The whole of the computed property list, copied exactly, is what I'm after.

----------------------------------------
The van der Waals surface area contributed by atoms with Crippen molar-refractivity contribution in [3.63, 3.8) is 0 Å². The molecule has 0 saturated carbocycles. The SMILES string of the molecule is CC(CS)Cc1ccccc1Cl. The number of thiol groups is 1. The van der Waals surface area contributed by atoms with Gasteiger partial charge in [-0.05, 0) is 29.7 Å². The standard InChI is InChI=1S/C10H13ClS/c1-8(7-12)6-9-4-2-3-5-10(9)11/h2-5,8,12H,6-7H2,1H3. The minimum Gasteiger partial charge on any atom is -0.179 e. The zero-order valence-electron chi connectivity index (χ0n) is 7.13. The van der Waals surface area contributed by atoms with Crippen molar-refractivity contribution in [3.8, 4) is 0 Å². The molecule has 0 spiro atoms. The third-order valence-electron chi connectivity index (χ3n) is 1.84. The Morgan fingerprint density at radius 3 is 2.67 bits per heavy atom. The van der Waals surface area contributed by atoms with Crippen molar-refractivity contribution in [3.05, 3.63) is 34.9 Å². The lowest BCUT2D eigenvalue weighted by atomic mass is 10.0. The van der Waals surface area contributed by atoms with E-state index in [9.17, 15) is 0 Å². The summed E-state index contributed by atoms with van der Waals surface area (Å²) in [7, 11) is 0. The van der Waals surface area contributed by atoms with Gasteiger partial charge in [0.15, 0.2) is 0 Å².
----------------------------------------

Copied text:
The van der Waals surface area contributed by atoms with Crippen molar-refractivity contribution in [3.63, 3.8) is 0 Å². The molecule has 0 saturated carbocycles. The SMILES string of the molecule is CC(CS)Cc1ccccc1Cl. The number of thiol groups is 1. The van der Waals surface area contributed by atoms with Gasteiger partial charge in [-0.05, 0) is 29.7 Å². The standard InChI is InChI=1S/C10H13ClS/c1-8(7-12)6-9-4-2-3-5-10(9)11/h2-5,8,12H,6-7H2,1H3. The minimum Gasteiger partial charge on any atom is -0.179 e. The zero-order valence-electron chi connectivity index (χ0n) is 7.13. The van der Waals surface area contributed by atoms with Crippen molar-refractivity contribution in [3.8, 4) is 0 Å². The molecule has 0 spiro atoms. The third-order valence-electron chi connectivity index (χ3n) is 1.84. The Morgan fingerprint density at radius 3 is 2.67 bits per heavy atom. The van der Waals surface area contributed by atoms with Crippen molar-refractivity contribution in [3.05, 3.63) is 34.9 Å². The lowest BCUT2D eigenvalue weighted by atomic mass is 10.0. The van der Waals surface area contributed by atoms with E-state index in [9.17, 15) is 0 Å². The summed E-state index contributed by atoms with van der Waals surface area (Å²) in [7, 11) is 0. The van der Waals surface area contributed by atoms with Gasteiger partial charge in [0.15, 0.2) is 0 Å².